Vulnerable Pacific islands call for 'urgent and immediate' climate action

Vulnerable Pacific Islands call for «urgent and immediate action ;diate» on the climate


Vulnerable Pacific islands on Thursday demanded “urgent and immediate” global action on climate change, while stressing, in the face of China's growing influence in the region, their commitment to democracy and the international order “ based on rules”. 

Meeting at a summit in Fiji's capital, Suva, Pacific island leaders stressed that time was running out to avoid 'worst-case scenarios' who would see their countries, many of which sit just above sea level, engulfed or rendered uninhabitable by increasingly severe storms.

“We are on the front line of the adverse effects of climate change,” the leaders recalled in a joint strategic document for 2050, adopted after three days of discussions.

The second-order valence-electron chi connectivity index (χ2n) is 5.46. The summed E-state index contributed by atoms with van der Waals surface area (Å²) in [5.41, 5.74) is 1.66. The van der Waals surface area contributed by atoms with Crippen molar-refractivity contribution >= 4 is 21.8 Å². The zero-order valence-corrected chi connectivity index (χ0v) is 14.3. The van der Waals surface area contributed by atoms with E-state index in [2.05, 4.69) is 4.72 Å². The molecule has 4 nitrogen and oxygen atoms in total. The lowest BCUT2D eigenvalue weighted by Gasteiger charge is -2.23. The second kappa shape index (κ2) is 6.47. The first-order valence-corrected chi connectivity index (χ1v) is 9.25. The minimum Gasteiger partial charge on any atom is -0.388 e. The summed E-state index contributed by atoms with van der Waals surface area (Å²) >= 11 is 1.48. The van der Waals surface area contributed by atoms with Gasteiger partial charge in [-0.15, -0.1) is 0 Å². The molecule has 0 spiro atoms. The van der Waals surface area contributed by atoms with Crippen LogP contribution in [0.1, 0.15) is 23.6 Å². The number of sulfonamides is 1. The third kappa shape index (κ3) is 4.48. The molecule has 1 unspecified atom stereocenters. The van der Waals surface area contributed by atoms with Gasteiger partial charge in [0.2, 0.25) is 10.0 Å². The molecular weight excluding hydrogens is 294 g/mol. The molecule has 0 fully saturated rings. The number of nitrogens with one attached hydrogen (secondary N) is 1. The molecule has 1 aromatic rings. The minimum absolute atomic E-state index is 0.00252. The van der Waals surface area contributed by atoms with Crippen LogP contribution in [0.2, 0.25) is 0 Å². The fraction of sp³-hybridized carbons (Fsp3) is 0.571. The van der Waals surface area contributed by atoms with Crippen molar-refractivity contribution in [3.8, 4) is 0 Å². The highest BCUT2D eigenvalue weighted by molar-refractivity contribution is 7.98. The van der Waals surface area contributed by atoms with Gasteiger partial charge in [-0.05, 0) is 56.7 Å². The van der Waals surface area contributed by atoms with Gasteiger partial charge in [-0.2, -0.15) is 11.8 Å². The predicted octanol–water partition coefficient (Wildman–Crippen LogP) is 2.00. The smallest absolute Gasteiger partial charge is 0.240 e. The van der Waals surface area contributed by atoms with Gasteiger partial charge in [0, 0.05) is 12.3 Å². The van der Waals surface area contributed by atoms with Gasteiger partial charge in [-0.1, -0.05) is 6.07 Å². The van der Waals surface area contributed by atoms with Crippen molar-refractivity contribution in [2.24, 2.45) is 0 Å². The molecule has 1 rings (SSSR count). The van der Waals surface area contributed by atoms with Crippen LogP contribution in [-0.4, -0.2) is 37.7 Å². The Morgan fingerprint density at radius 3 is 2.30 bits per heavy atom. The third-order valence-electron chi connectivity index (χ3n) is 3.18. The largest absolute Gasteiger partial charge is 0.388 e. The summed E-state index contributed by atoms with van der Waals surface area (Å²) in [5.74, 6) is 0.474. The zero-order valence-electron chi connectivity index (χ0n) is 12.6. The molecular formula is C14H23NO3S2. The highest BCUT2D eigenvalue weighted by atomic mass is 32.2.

They then called for “a urgent, robust and transformative action” at all levels, national, regional and global.

The 2022 edition of the Pacific Islands Forum was the most important in years: the climate emergency is rising. pressure for low-lying islands, and the forum could not be held during the COVID-19 pandemic.

But the summit was marked by geopolitical rivalries in the region, particularly between the United States and China.

United States Vice President Kamala Harris announced in a video address that Washington would open two new embassies in Tonga and Kiribati, appoint a regional envoy and inject an additional $600 million into the region.

China has made no secret of its ambitions in the region, deploying its companies there and exercising checkbook diplomacy there.

While Beijing signed a much-decried security agreement with the Solomon Islands this year, the Prime Minister of this country Manasseh Sogavare reassured his island partners by announcing, margin of the summit, that it would not host a foreign military base.

The establishment of such a base would make the Solomon Islands “an enemy” of the Pacific and would “make our country and our people potential targets for military strikes,” Sogavare said. on RNZ Pacific TV.